I am a firm believer in small changes that add up to bigger overall results. When it comes to food and lifestyle habits, it can be difficult for the family to adjust — especially with young children. Typically, this can be due to the fact that many times, with all good intentions, changes are made in leaps and bounds, versus a slow progression towards healthier habits. Sometimes, there is an attempt to eliminate entire groups of foods at once — for instance, all dairy, or wheat, or sugar, or white flour. Such drastic changes can leave a huge gap in your regular diet and you may find that you are constantly trying to substitute at almost every meal.
Instead, go for the small changes, so you can celebrate those successes. The probability of making lasting habits that stick is more likely if you adopt this method. Here are some easy tips to consider for your family:
Vegetable of the week
You know all those crazy, leafy, colourful, funky-looking veggies you may pass by every week in the produce section, or have trouble even naming? On your next trip, take a slow walk down the produce aisle and try a new vegetable every week.
Try a new whole grain product
Most grain products are made from white flour and wheat-containing products that are usually quite processed and stripped of their fibre and other nutrients. On your next bread or pasta run, give some of these a try: kamut, spelt, brown rice, buckwheat, or even quinoa.
Add seeds and nuts
Nuts and seeds tend to be forgotten or scarce in our modern day diet. This is unfortunate, because they are packed with many essential vitamins, oils, and minerals. It is a great snack option for the kids when they get home and are waiting for dinner to be prepared. Add them to your salads, oatmeal, morning cereal, and even smoothies. As a note, it is always better to purchase the raw version of nuts. The roasted ones have been processed at high heats, which turns their delicate oils rancid and susceptible to free radicals.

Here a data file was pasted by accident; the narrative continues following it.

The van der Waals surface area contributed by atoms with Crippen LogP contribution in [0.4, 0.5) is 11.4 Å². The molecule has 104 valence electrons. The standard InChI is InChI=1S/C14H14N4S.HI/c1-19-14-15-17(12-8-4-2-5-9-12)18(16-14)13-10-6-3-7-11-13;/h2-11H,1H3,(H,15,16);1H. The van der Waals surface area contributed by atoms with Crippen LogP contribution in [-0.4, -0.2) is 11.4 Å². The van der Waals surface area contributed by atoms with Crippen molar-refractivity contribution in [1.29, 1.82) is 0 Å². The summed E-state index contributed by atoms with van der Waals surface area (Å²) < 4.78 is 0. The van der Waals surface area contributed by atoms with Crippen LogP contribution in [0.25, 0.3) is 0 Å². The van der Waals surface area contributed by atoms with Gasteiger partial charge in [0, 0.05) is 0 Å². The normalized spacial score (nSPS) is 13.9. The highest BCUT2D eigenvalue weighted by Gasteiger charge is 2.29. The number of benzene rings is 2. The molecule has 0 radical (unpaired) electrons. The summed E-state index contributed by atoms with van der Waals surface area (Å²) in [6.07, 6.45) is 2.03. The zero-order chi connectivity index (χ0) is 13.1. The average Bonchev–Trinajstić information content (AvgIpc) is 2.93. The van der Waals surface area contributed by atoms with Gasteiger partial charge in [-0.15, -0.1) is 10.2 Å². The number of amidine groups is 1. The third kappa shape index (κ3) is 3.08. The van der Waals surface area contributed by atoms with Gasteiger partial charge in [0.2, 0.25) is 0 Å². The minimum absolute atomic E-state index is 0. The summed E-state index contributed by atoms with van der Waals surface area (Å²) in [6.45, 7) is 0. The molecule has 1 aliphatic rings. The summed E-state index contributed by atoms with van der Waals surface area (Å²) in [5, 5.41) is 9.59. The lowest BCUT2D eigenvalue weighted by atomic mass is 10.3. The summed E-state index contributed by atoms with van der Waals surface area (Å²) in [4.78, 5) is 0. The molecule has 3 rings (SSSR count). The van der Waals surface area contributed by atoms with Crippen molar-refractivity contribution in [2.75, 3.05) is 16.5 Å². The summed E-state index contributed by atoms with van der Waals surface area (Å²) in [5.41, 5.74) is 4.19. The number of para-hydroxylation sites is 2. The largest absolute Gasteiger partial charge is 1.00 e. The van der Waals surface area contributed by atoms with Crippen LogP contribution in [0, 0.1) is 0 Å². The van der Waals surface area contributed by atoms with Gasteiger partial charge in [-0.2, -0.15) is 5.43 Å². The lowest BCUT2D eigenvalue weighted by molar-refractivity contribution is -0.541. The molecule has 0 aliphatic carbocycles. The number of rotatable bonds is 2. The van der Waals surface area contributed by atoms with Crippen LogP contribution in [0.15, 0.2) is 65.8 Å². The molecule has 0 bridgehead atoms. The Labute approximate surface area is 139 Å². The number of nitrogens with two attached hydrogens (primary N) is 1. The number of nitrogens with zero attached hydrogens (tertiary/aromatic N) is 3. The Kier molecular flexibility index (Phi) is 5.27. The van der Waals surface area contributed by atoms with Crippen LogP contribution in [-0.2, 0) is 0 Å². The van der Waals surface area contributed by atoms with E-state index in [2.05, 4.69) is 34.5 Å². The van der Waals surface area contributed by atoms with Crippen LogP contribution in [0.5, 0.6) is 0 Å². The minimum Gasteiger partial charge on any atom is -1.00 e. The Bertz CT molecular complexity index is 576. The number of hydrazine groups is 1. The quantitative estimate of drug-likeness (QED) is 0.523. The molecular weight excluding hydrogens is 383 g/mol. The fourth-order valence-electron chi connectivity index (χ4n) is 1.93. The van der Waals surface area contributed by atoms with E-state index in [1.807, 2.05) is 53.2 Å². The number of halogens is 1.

Reduce sugar intake
This suggestion is probably no big surprise. The issues with white sugar have long been documented and talked about in the media. While it would be difficult to eliminate all refined sugar from the diet, it would be worthwhile to reduce your family’s intake. You may be surprised to also learn that sugar directly impacts our immunity and actually supresses it for hours after consumption. It reduces the ability of our white blood cells to kill germs, and interferes with the transport of vitamin C (a key antioxidant) into our cells.
One veggie meal a week
If your family is accustomed to meat being the star of every meal, try a veggie meal once a week. You can start with easy dishes, like a veggie chili, or a pasta primavera, where the missing meat may not be noticed as much.
These are just a few suggestions to get your year started on a healthy note. Remember, every little change that you make puts you 100 steps ahead of where you were before. Take one change at a time and figure out what works best for you and your family.